INTRODUCTION: Shingles, or herpes zoster (HZ), is an acute, viral infection that occurs after the reactivation of the varicella-zoster virus (VZV). The virus usually remains dormant within dorsal root ganglia after the virus’s primary infection presentation in the form of varicella. HZ is thought to appear when the immune system is under stress due to a recent illness, emotional stress, immunosuppression, or even exposure to excessive sunlight (UV rays). HZ has been observed in numerous patients during the COVID-19 viral outbreak over the last year. Data is being accumulated that points to COVID-19 infections triggering the occurrence of HZ.
DISCUSSION: As reported by Elsaie et al1, it has been confirmed by many that a COVID-19 infection is accompanied by a reduction in lymphocytes, monocytes, and eosinophils, along with noted reductions of CD4/CD8 T cells, B cells, and natural killer cells. Different mechanisms for lymphocyte depletion and deficiency have been speculated among COVID-19 patients. It has been postulated that the functional damage of CD4+ T cells may predispose patients with COVID-19 to severe disease. Such immune changes can render a patient more susceptible to developing shingles by reactivating VZV, which could be a sign of undiagnosed COVID-19 infection in younger age groups, according to the authors in this report.
Two earlier reports discussed HZ among COVID-19 diagnosed patients. Shors et al2, presented a case of a patient who developed HZ during a course of COVID-19 infection. This patient also developed severe acute herpetic neuralgia despite the early initiation of antiviral therapy. Elsaie et al3, described two cases of patients who presented with HZ before later being diagnosed with COVID-19 infection. In the earlier report, Elsaie et al1 reported a pregnant female who presented with HZ during the course of a COVID-19 infection. They speculated that HZ may be a marker for COVID-19 infection, especially in younger patients.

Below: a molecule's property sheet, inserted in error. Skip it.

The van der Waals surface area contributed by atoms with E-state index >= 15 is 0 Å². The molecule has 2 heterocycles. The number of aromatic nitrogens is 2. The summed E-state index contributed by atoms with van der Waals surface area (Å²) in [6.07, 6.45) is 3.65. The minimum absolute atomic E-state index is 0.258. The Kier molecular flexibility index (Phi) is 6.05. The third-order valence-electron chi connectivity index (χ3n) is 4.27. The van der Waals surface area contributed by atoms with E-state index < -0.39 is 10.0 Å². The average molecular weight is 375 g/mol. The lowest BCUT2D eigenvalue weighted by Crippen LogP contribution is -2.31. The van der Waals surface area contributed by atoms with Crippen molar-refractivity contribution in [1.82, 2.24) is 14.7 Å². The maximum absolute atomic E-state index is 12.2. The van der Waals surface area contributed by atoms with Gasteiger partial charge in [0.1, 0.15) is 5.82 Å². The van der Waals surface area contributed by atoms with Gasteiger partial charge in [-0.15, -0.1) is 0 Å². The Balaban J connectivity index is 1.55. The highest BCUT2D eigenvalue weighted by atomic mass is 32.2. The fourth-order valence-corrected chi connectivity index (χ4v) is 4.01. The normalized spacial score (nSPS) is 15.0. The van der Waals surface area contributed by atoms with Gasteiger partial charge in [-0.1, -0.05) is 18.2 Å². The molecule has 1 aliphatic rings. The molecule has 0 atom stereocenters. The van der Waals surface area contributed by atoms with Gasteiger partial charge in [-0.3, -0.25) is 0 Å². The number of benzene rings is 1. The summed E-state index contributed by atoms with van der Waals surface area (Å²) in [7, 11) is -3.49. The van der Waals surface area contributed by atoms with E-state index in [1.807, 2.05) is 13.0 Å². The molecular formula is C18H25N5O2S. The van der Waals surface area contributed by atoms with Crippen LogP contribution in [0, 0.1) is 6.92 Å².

In another report, Saati et al4 presented a case of an immunocompetent middle-aged male who had COVID-19 in combination with HZ. They postulated that there may be an association between COVID-19 and reactivation of VZV in the form of HZ. In patients who present with HZ in the current pandemic of COVID-19, they believe it would be prudent to adhere to taking precautions until the diagnosis of COVID-19 is excluded.
CONCLUSION: There are many reports, in addition to those presented here, which show a correlation between COVID-19 infection and reactivation of VZV, leading to HZ. A possible explanation of HZ in COVID-19 patients may be related to the decrease in total lymphocyte count in these patients. Lymphopenia occurs as a result of the direct infection of lymphocytes with SARS-CoV-2, activation-induced cell death, and impairment to antiviral responses. As various cutaneous manifestations of COVID-19 disease are increasingly being reported, clinicians should be on the alert for HZ, which may be a complication or an indicator of COVID-19 infection, particularly in younger patients.
1. Elsaie, M.L., Eman A. Youssef, and Hesham A. Nada. 2020. Herpes Zoster May Be a Marker for COVID-19 Infection During Pregnancy. Cutis, 106:318-320. https://doi.org/10.12788/cutis.0133
2. Shors, A.R. 2020. Herpes zoster and severe acute herpetic neuralgia as a complication of COVID-19 infection. JAAD Case Rep. 2020;6:656-657. https://doi:10.1016/j.jdcr.2020.05.012
3. Elsaie, M.L., Eman A. Youssef, and Hesham A. Nada. 2020. Herpes zoster might be an indicator for latent COVID-19 infection. Derma Therapy 33 e13666. https://doi.org/10.1111/dth.13666
4. Saati, A., Faisal Al-Husayni, Afnan A. Malibari, Anas A. Bogari, and Maher Alharbi. 2020. Herpes Zoster Co-Infection in an Immunocompetent Patient with COVID-19. Cureus 12(7): e8998.